In the era of fast growing newer technologies, and in computer and internet friendly environment the manuscripts preparation, submission, review, revision, etc and all can be done and checked with a click from all corer of the world, at any time. Of course there is always a scope for improvement in every field and none is perfect. To progress, one needs to identify the areas of one's weakness and to strengthen them.
It is well said that "happy beginning is half done" and it fits perfectly with JCDR. It has grown considerably and I feel it has already grown up from its infancy to adolescence, achieving the status of standard online e-journal form Indian continent since its inception in Feb 2007. This had been made possible due to the efforts and the hard work put in it. The way the JCDR is improving with every new volume, with good quality original manuscripts, makes it a quality journal for readers. I must thank and congratulate Dr Hemant Jain, Editor-in-Chief JCDR and his team for their sincere efforts, dedication, and determination for making JCDR a fast growing journal.
Every one of us: authors, reviewers, editors, and publisher are responsible for enhancing the stature of the journal. I wish for a great success for JCDR."



Thanking you
With sincere regards
Dr. Rajendra Kumar Ghritlaharey, M.S., M. Ch., FAIS
Associate Professor,
Department of Paediatric Surgery, Gandhi Medical College & Associated
Kamla Nehru & Hamidia Hospitals Bhopal, Madhya Pradesh 462 001 (India)
E-mail: drrajendrak1@rediffmail.com
On May 11,2011




Dr. Shankar P.R.

"On looking back through my Gmail archives after being requested by the journal to write a short editorial about my experiences of publishing with the Journal of Clinical and Diagnostic Research (JCDR), I came across an e-mail from Dr. Hemant Jain, Editor, in March 2007, which introduced the new electronic journal. The main features of the journal which were outlined in the e-mail were extensive author support, cash rewards, the peer review process, and other salient features of the journal.
Over a span of over four years, we (I and my colleagues) have published around 25 articles in the journal. In this editorial, I plan to briefly discuss my experiences of publishing with JCDR and the strengths of the journal and to finally address the areas for improvement.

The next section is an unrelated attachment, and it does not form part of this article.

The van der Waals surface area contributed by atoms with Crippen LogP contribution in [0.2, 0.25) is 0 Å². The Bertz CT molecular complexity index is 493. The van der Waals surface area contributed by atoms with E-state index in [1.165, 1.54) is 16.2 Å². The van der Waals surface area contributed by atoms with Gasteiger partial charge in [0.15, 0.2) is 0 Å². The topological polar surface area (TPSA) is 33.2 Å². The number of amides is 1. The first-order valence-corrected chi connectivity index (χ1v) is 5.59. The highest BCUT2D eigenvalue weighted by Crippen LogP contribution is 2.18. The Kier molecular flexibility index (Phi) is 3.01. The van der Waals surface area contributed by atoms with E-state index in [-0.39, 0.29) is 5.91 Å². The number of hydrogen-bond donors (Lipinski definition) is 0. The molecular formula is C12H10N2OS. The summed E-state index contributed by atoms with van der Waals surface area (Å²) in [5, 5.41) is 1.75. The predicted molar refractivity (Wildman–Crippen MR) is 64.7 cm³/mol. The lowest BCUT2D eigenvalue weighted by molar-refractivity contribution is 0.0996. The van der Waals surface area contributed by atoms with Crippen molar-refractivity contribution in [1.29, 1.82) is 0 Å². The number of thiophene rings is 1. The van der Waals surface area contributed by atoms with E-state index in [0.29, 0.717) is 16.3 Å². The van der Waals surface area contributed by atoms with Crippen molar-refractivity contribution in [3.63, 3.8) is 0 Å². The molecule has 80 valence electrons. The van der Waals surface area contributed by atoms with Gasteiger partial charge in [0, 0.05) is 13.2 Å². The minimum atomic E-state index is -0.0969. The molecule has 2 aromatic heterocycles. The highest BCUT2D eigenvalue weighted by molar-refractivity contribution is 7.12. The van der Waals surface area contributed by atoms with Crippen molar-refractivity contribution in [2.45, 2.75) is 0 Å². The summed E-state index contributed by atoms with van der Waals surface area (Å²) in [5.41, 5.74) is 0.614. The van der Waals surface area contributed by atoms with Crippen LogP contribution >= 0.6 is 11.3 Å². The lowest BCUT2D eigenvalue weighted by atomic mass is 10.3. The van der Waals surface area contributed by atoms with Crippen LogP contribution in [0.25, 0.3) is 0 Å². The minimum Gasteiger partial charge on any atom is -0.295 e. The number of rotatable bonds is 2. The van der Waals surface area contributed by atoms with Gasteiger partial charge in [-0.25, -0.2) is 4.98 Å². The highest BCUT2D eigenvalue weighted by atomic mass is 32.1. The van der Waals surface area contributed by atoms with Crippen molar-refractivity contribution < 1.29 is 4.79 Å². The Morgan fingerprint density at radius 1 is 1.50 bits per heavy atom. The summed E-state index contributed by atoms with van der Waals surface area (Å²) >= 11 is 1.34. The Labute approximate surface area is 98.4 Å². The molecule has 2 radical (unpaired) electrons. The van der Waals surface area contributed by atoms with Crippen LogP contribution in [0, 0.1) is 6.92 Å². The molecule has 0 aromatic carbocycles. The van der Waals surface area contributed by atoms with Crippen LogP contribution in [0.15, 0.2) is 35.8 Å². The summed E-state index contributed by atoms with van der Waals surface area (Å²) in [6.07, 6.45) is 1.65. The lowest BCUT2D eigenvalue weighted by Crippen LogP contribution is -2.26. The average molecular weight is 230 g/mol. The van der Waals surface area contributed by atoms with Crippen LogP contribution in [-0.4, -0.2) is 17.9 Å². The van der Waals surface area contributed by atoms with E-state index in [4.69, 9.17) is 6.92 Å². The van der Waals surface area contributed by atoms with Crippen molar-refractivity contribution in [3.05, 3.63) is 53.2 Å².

My experiences of publishing with JCDR: Overall, my experiences of publishing withJCDR have been positive. The best point about the journal is that it responds to queries from the author. This may seem to be simple and not too much to ask for, but unfortunately, many journals in the subcontinent and from many developing countries do not respond or they respond with a long delay to the queries from the authors 1. The reasons could be many, including lack of optimal secretarial and other support. Another problem with many journals is the slowness of the review process. Editorial processing and peer review can take anywhere between a year to two years with some journals. Also, some journals do not keep the contributors informed about the progress of the review process. Due to the long review process, the articles can lose their relevance and topicality. A major benefit with JCDR is the timeliness and promptness of its response. In Dr Jain's e-mail which was sent to me in 2007, before the introduction of the Pre-publishing system, he had stated that he had received my submission and that he would get back to me within seven days and he did!
Most of the manuscripts are published within 3 to 4 months of their submission if they are found to be suitable after the review process. JCDR is published bimonthly and the accepted articles were usually published in the next issue. Recently, due to the increased volume of the submissions, the review process has become slower and it ?? Section can take from 4 to 6 months for the articles to be reviewed. The journal has an extensive author support system and it has recently introduced a paid expedited review process. The journal also mentions the average time for processing the manuscript under different submission systems - regular submission and expedited review.
Strengths of the journal: The journal has an online first facility in which the accepted manuscripts may be published on the website before being included in a regular issue of the journal. This cuts down the time between their acceptance and the publication. The journal is indexed in many databases, though not in PubMed. The editorial board should now take steps to index the journal in PubMed. The journal has a system of notifying readers through e-mail when a new issue is released. Also, the articles are available in both the HTML and the PDF formats. I especially like the new and colorful page format of the journal. Also, the access statistics of the articles are available. The prepublication and the manuscript tracking system are also helpful for the authors.